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By Phil Helsel
Nearly 300 students and employees at two Los Angeles universities were under quarantine Thursday after possible exposure to measles, a disease declared eliminated nearly two decades ago but which has seen a resurgence, the schools said.
The University of California, Los Angeles said that 76 students and six faculty members remained in quarantine Thursday afternoon after a student with measles attended class three days this month.
UCLA said that the last possible exposure at the university was April 9, and the highest risk for developing measles has already passed.
UCLA said that the quarantine was expected to last between 24 and 48 hours for most, but a few may need to remain in quarantine for up to seven days.
California State University, Los Angeles also reported that a potential measles exposure may have occurred in a library April 11, and a spokesman said that 127 staff employees and 71 student employees were sent home under quarantine orders.
In all, 280 from the universities were under quarantine Thursday.
“I know there is concern about measles, particularly among the very small percentage of our community who have not been vaccinated,” UCLA Chancellor Gene D. Block said in a statement. “Please be assured that we have the resources we need for prevention and treatment, and that we are working very closely with local public health officials on the matter.”
Measles was declared eliminated in the United States in 2000, thanks to vaccines developed beginning in the 1960s, according to the Centers for Disease Control and Prevention.
But the disease has made a resurgence, and on Wednesday the CDC said that there are more cases in the U.S. today than there have been since it was declared eliminated in 2000. The agency reported 695 cases in 22 states, an outbreak that CDC Director Robert Redfield called “deeply troubling.” Most of the measles cases are in unvaccinated children, although some adults may be at risk.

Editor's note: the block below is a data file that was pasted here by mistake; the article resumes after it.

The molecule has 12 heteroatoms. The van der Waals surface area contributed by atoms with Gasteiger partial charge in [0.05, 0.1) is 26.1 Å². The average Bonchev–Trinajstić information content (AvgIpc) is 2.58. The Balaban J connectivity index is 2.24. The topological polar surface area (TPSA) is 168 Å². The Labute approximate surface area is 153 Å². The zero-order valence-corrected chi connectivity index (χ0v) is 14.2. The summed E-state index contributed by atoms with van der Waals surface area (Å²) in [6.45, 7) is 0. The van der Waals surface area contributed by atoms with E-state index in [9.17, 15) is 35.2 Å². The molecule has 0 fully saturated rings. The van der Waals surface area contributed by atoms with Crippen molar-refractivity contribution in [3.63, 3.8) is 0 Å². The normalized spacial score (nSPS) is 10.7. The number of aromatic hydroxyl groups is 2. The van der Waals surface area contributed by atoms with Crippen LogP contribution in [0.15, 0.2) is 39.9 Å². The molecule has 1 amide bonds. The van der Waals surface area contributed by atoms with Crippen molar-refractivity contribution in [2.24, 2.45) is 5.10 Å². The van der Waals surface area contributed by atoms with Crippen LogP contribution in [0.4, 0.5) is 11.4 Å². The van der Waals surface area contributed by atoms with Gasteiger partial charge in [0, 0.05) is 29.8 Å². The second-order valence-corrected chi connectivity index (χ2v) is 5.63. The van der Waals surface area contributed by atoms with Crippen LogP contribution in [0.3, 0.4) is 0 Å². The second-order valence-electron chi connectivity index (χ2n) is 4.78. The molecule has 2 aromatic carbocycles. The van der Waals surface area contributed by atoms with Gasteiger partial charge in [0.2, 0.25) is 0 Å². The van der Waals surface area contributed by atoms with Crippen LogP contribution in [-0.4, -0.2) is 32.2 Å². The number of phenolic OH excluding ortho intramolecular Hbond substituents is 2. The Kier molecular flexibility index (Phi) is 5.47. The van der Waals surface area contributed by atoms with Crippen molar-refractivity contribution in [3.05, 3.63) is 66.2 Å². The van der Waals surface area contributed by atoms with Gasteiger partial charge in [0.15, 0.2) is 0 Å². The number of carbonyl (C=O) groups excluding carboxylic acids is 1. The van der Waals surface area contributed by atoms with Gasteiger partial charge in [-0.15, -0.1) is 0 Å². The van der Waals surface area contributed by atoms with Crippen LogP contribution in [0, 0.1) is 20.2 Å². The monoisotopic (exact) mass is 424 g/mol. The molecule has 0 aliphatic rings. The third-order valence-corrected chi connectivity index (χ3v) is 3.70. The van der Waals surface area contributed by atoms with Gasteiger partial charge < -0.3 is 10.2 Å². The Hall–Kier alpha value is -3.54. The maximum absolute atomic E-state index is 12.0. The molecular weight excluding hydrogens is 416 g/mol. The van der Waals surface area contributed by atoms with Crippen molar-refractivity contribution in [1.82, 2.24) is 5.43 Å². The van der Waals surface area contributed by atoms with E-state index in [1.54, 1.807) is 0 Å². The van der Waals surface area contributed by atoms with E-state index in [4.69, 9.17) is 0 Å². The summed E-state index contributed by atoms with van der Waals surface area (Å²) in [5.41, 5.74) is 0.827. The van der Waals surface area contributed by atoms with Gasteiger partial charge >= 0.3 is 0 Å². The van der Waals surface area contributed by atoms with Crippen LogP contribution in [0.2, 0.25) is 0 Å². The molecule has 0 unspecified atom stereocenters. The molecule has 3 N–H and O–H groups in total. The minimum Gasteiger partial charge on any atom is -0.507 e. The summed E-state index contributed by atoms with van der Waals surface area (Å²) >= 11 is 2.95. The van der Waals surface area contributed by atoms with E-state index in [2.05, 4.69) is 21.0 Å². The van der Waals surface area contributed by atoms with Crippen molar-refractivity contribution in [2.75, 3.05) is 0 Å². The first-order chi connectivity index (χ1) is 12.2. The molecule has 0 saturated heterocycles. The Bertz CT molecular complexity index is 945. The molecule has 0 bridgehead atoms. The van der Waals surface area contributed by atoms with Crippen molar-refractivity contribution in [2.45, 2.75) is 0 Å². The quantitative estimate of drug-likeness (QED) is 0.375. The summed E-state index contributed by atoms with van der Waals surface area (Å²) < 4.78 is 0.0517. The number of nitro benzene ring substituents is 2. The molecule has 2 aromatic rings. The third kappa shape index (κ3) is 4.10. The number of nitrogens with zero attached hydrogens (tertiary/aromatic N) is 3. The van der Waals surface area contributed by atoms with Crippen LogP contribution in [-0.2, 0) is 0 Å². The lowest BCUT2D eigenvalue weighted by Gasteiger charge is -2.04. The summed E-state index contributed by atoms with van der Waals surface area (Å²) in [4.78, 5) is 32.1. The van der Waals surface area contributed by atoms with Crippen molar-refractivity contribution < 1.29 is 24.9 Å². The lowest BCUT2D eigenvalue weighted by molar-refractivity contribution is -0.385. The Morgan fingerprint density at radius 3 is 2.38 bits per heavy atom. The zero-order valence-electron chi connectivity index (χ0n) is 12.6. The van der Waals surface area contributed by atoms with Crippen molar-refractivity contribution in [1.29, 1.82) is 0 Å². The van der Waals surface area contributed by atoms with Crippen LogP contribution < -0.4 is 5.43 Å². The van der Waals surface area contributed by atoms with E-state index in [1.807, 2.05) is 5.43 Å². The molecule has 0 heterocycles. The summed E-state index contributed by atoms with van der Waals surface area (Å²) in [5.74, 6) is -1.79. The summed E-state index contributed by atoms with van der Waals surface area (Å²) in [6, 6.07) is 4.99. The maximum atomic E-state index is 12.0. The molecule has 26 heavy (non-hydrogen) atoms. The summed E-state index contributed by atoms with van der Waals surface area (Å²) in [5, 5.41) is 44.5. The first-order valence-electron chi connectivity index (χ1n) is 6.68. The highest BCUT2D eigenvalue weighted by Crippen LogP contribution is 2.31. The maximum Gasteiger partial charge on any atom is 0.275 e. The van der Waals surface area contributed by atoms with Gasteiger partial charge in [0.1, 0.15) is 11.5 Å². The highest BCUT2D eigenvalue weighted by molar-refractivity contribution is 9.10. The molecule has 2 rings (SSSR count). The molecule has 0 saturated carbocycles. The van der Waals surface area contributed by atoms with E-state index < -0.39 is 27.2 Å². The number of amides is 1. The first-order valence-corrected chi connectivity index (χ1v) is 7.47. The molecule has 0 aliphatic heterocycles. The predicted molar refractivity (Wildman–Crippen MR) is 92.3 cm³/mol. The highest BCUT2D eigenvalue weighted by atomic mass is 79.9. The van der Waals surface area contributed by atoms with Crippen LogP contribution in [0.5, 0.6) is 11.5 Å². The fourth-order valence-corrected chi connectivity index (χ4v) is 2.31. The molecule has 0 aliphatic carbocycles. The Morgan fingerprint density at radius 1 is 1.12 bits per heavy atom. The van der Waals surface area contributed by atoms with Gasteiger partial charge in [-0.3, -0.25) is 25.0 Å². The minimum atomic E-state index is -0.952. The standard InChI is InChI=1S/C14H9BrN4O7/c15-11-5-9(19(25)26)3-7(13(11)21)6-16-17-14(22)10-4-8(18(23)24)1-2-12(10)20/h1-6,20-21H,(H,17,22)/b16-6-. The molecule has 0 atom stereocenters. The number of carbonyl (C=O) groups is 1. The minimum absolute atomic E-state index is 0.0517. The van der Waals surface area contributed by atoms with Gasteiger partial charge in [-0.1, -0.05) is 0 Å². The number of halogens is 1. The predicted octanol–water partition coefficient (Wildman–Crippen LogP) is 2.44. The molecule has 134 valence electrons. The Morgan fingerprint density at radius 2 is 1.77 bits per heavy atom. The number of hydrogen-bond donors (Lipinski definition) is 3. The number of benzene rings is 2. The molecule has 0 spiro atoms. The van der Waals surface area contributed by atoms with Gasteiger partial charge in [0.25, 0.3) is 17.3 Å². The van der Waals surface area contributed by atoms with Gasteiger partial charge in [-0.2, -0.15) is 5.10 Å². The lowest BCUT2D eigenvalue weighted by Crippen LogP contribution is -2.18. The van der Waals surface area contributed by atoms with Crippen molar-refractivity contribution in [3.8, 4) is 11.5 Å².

The CDC urged health care providers to assure patients that the vaccine is safe and effective and said “vaccination is the best way to protect against measles.”
UCLA said that a student with measles attended classes on campus on April 2, 4 and 9 while contagious and that more than 500 students, faculty and staff who may have been exposed were notified.
Most of those were cleared, the university said, but Wednesday, 119 students and eight faculty members were quarantined by the county health department until their immunity could be established. As of Thursday afternoon, some of those had been released and 76 students and six faculty members remained under quarantine, the university said.
The university said it has arranged for students to be cared for at UCLA while under quarantine.
“We expect the trend to continue as more people provide proof of immunization or are shown by tests to have immunity to measles,” UCLA said.
Measles is a highly contagious virus that affects the respiratory system and can be spread by coughing and sneezing.
Health and Human Services Secretary Alex Azar said in a statement Wednesday that “measles is not a harmless childhood illness, but a highly contagious, potentially life-threatening disease” and he said that vaccines are safe and highly effective.
Before the vaccine was developed, there were around 450 to 500 deaths each year from measles, the CDC said. The last death from measles in the U.S. was reported in 2015, the CDC said in 2018.
“With a safe and effective vaccine that protects against measles, the suffering we are seeing is avoidable,” Azar said.
There are five measles cases among Los Angeles County residents, the Los Angeles County Department of Public Health said Monday. All those cases are linked to international travel, it said.
The department said Thursday that it had also confirmed that one person with measles flew in and out of Los Angeles International Airport while infectious. That person arrived at a remote gate in the Tom Bradley International Terminal and left at Terminal 3 on April 18, the health department said.
The health department said in the statement there is no known current risk of measles at LAX, and people who were possibly exposed on the flights have been contacted. People who are free of symptoms for more than 21 days are considered no longer at risk, it said.